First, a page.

NSP Project:

Independence Lake

Preserving an Awe-Inspiring Lake and Its Surrounding Forests

Independence Lake

Independence Lake is tucked away among towering peaks in the upper reaches of the Little Truckee River watershed. Nearly pristine, it resembles Donner Lake as it must have been a century ago. Locals say you have to earn the right to visit this secret lake; getting lost along the way is a rite of passage to a high mountain sanctuary, perfect for hiking or just soaking in the beautiful scenery.

While Independence Lake’s beauty and rustic nature are astonishing, the biological diversity that it supports is even more amazing. Independence Lake is home to one of two remaining wild, self-sustaining lake populations of Lahontan cutthroat trout in the world—a fish that has been lost from 99% of its historic range. In addition to the Lahontan cutthroat trout, Independence Lake also hosts populations of six other native Lahontan fishes that have lived here since glaciers disappeared some 10,000 years ago. Because of its nearly pristine nature and intact ecosystem, Independence Lake has become a unique refuge for rare fish.

The surrounding forest is home to black bear, mountain lion and the Truckee-Loyalton deer herd. Bald eagles and osprey can be spotted from the shorelines, hunting fish. The region is also home to rare species like the willow flycatcher, mountain yellow-legged frog, and Sierra Nevada mountain beaver. Independence Lake also plays a role in supporting human communities. As part of the Truckee River watershed, Independence Lake provides clean drinking water to western Nevada.

Conservation of Independence Lake

The Nature Conservancy acquired the property around Independence Lake in late April 2010, and is working with public and private partners to preserve critical habitat for native fish and wildlife, prevent the introduction of aquatic invasive plants and animals, implement forest management strategies to decrease the risk of wildfire, and allow visitors to enjoy the property and lake in ways that are compatible with the conservation of this precious resource.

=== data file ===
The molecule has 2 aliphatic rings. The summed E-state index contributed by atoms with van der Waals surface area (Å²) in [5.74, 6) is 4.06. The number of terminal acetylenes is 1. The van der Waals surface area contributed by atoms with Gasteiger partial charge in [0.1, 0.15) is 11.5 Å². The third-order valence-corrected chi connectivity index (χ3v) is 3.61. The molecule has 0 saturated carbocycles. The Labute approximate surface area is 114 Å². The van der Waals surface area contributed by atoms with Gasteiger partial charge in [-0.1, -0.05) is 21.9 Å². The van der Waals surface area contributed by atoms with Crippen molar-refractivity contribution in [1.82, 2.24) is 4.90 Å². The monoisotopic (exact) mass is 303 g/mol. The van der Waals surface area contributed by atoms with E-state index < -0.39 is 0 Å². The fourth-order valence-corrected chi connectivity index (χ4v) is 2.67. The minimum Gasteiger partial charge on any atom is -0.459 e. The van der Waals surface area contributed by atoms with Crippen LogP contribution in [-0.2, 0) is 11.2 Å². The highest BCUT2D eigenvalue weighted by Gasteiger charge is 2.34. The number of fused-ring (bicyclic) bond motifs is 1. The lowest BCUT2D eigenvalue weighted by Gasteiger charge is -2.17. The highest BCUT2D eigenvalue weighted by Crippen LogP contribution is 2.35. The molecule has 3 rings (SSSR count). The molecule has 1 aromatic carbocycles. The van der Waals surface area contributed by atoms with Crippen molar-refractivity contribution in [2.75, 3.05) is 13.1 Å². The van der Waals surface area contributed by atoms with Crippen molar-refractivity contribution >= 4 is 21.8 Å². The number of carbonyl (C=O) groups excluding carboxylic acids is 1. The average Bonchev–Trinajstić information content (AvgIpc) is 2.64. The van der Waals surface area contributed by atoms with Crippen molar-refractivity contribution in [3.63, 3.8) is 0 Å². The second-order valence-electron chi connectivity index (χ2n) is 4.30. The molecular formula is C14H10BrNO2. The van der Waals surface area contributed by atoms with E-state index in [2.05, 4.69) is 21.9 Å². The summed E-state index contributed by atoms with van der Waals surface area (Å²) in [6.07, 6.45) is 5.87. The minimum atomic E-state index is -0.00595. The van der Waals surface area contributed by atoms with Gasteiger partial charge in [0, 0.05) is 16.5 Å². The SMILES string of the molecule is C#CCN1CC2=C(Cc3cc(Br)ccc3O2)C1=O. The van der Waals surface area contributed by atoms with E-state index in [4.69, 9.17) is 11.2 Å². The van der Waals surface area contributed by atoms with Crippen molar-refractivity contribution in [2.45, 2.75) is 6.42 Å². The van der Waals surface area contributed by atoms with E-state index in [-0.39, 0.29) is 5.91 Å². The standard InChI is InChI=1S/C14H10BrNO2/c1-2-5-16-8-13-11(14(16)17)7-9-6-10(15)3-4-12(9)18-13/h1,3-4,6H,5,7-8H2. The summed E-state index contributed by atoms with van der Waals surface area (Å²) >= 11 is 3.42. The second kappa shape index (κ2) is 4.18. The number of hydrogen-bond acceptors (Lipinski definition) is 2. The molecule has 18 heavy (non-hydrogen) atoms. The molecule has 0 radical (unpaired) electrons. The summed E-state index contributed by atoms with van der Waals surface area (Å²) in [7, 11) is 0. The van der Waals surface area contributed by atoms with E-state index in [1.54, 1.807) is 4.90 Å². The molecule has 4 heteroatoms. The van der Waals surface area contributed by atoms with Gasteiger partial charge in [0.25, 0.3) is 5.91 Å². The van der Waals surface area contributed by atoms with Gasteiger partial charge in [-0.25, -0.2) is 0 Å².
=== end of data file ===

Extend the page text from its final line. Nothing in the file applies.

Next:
Stewardship

The unspoiled status of Independence Lake still faces threats from aquatic invasive species that, if they found their way to the lake, could severely disrupt its healthy ecosystem. In addition to harming native fish, aquatic invasive species can clog water pipes and valves, cover beaches with sharp shells, and fill calm waters with thick mats of aquatic plants. Boat movement between lakes has been identified as the primary means for these aquatic invaders to get established in previously unaffected lakes.

Boats

To enhance public enjoyment of the lake and prevent the introduction of aquatic invasive species, our partners – The Nature Conservancy and the Truckee Donner Land Trust– maintain a small fleet of watercraft for visitor use on Independence Lake from June through October. No watercraft from outside the Preserve are permitted on the Lake. Motorboats are provided on an every other week basis to provide a balance between a motorized and non-motorized visitor experience. Use of the watercraft is currently free of charge. Independence Lake is open to the public year-round for walk-in day use.

For more information, or to confirm the schedule for motorized or non-motorized watercraft use, please go to: http://www.nature.org/ourinitiatives/regions/northamerica/unitedstates/nevada/placesweprotect/independence-lake.xml

Independence Lake Fast Facts

Location:

NSP’s region extends from south of Lake Tahoe to Lassen Volcanic Park; Independence Lake is located 12 miles north of the town of Truckee in the Northern Sierra

Size:

2.5 miles long, 0.5 miles wide, with 5.8 miles of shoreline

What you will see:

Granite clad mountain peaks, pine forests, azure lake waters, Steller’s jay, bald eagles, osprey, Truckee-Loyalton deer herd

What you can do:

Hiking and swimming

Independence Lake Independence Lake
Independence Lake Map

Directions from Truckee

  • From Interstate 80 take the Highway 89 North exit toward Sierraville.
  • Travel approximately 15 miles North on Highway 89 to Independence Lake/Webber Lake/Jackson Meadow Reservoir turn-off.
  • Turn Left/West off of Route 89 toward Independence Lake/Webber Lake/Jackson Meadow Reservoir. Stay on paved road for 1.5 miles.
  • Turn Left/South at sign for “Independence Lake – 5 miles.” Continue approximately 5 miles to Independence Lake. The road becomes a rough dirt road. High clearance vehicle advised.
  • After roughly 2 miles you reach a fork in the road and a sign for “Independence Lake - 3 miles.” Take the RIGHT fork.
  • After approx. ½ mile there is another fork, follow the LEFT fork across a stream. If you do not drive across a stream soon after taking this left fork, you have made a wrong turn. Continue along this road going roughly south.
  • The entrance to the Independence Lake Preserve is marked with a sign. Follow the directional signs to the parking area.